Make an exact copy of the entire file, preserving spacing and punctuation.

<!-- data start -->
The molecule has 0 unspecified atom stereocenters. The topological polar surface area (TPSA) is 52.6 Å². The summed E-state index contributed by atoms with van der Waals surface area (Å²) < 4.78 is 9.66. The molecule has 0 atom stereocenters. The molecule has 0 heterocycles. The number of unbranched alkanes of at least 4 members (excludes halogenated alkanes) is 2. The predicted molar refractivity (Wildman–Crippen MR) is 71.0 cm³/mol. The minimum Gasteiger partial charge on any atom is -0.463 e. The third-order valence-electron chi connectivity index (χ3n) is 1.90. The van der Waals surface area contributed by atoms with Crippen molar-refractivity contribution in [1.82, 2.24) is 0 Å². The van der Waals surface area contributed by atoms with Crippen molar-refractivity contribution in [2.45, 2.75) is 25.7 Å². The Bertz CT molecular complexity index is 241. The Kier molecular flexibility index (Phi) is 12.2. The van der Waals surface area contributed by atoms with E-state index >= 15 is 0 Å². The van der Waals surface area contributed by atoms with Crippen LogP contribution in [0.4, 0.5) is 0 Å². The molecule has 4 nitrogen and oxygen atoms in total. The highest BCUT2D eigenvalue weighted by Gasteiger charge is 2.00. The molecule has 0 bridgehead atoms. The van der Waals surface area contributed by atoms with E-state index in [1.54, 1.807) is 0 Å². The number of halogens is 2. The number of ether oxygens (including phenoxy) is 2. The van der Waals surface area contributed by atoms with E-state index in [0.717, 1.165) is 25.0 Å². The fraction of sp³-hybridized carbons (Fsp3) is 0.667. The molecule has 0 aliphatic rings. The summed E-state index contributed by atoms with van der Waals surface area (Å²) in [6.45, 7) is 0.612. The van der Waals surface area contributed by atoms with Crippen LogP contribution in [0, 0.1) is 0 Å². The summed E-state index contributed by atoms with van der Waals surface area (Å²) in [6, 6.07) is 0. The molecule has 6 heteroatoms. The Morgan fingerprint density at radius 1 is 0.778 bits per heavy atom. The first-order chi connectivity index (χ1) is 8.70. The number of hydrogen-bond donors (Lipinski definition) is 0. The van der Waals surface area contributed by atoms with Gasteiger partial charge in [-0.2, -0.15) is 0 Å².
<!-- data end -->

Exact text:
The molecule has 0 unspecified atom stereocenters. The topological polar surface area (TPSA) is 52.6 Å². The summed E-state index contributed by atoms with van der Waals surface area (Å²) < 4.78 is 9.66. The molecule has 0 atom stereocenters. The molecule has 0 heterocycles. The number of unbranched alkanes of at least 4 members (excludes halogenated alkanes) is 2. The predicted molar refractivity (Wildman–Crippen MR) is 71.0 cm³/mol. The minimum Gasteiger partial charge on any atom is -0.463 e. The third-order valence-electron chi connectivity index (χ3n) is 1.90. The van der Waals surface area contributed by atoms with Crippen molar-refractivity contribution in [1.82, 2.24) is 0 Å². The van der Waals surface area contributed by atoms with Crippen molar-refractivity contribution in [2.45, 2.75) is 25.7 Å². The Bertz CT molecular complexity index is 241. The Kier molecular flexibility index (Phi) is 12.2. The van der Waals surface area contributed by atoms with E-state index >= 15 is 0 Å². The van der Waals surface area contributed by atoms with Crippen LogP contribution in [0.4, 0.5) is 0 Å². The molecule has 4 nitrogen and oxygen atoms in total. The highest BCUT2D eigenvalue weighted by Gasteiger charge is 2.00. The molecule has 0 bridgehead atoms. The van der Waals surface area contributed by atoms with E-state index in [1.54, 1.807) is 0 Å². The number of halogens is 2. The number of ether oxygens (including phenoxy) is 2. The van der Waals surface area contributed by atoms with E-state index in [0.717, 1.165) is 25.0 Å². The fraction of sp³-hybridized carbons (Fsp3) is 0.667. The molecule has 0 aliphatic rings. The summed E-state index contributed by atoms with van der Waals surface area (Å²) in [6.45, 7) is 0.612. The van der Waals surface area contributed by atoms with Crippen LogP contribution in [0, 0.1) is 0 Å². The summed E-state index contributed by atoms with van der Waals surface area (Å²) in [6, 6.07) is 0. The molecule has 6 heteroatoms. The Morgan fingerprint density at radius 1 is 0.778 bits per heavy atom. The first-order chi connectivity index (χ1) is 8.70. The number of hydrogen-bond donors (Lipinski definition) is 0. The van der Waals surface area contributed by atoms with Gasteiger partial charge in [-0.2, -0.15) is 0 Å².